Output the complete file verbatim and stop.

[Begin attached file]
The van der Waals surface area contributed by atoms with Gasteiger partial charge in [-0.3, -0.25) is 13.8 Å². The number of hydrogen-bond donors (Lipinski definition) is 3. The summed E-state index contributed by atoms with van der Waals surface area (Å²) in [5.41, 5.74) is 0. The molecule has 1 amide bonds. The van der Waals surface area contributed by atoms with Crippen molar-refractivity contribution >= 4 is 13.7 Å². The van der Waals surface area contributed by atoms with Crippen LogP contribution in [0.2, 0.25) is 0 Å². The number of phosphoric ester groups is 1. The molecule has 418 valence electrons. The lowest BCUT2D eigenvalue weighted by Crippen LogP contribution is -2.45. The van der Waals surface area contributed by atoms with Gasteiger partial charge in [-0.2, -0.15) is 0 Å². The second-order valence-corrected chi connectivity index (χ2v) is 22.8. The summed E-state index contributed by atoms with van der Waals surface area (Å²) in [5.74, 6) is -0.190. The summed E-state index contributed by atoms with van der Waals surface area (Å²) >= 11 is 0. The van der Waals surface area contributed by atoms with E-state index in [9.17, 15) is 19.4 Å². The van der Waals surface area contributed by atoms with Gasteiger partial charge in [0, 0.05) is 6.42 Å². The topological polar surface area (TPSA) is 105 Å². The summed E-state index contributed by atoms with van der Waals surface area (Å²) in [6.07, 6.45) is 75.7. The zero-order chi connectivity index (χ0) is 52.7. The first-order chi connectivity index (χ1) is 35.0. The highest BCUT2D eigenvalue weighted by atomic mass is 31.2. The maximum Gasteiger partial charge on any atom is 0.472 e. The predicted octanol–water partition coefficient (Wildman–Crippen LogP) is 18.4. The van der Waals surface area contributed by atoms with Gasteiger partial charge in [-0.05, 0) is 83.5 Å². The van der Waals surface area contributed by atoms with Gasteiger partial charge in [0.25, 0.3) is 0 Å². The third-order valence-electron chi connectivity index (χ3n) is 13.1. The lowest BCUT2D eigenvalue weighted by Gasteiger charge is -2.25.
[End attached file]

The van der Waals surface area contributed by atoms with Gasteiger partial charge in [-0.3, -0.25) is 13.8 Å². The number of hydrogen-bond donors (Lipinski definition) is 3. The summed E-state index contributed by atoms with van der Waals surface area (Å²) in [5.41, 5.74) is 0. The molecule has 1 amide bonds. The van der Waals surface area contributed by atoms with Crippen molar-refractivity contribution >= 4 is 13.7 Å². The van der Waals surface area contributed by atoms with Crippen LogP contribution in [0.2, 0.25) is 0 Å². The number of phosphoric ester groups is 1. The molecule has 418 valence electrons. The lowest BCUT2D eigenvalue weighted by Crippen LogP contribution is -2.45. The van der Waals surface area contributed by atoms with Gasteiger partial charge in [-0.2, -0.15) is 0 Å². The second-order valence-corrected chi connectivity index (χ2v) is 22.8. The summed E-state index contributed by atoms with van der Waals surface area (Å²) in [5.74, 6) is -0.190. The summed E-state index contributed by atoms with van der Waals surface area (Å²) >= 11 is 0. The van der Waals surface area contributed by atoms with E-state index in [9.17, 15) is 19.4 Å². The van der Waals surface area contributed by atoms with Gasteiger partial charge in [0, 0.05) is 6.42 Å². The topological polar surface area (TPSA) is 105 Å². The summed E-state index contributed by atoms with van der Waals surface area (Å²) in [6.07, 6.45) is 75.7. The zero-order chi connectivity index (χ0) is 52.7. The first-order chi connectivity index (χ1) is 35.0. The highest BCUT2D eigenvalue weighted by atomic mass is 31.2. The maximum Gasteiger partial charge on any atom is 0.472 e. The predicted octanol–water partition coefficient (Wildman–Crippen LogP) is 18.4. The van der Waals surface area contributed by atoms with Gasteiger partial charge in [-0.05, 0) is 83.5 Å². The van der Waals surface area contributed by atoms with Gasteiger partial charge in [0.25, 0.3) is 0 Å². The third-order valence-electron chi connectivity index (χ3n) is 13.1. The lowest BCUT2D eigenvalue weighted by Gasteiger charge is -2.25.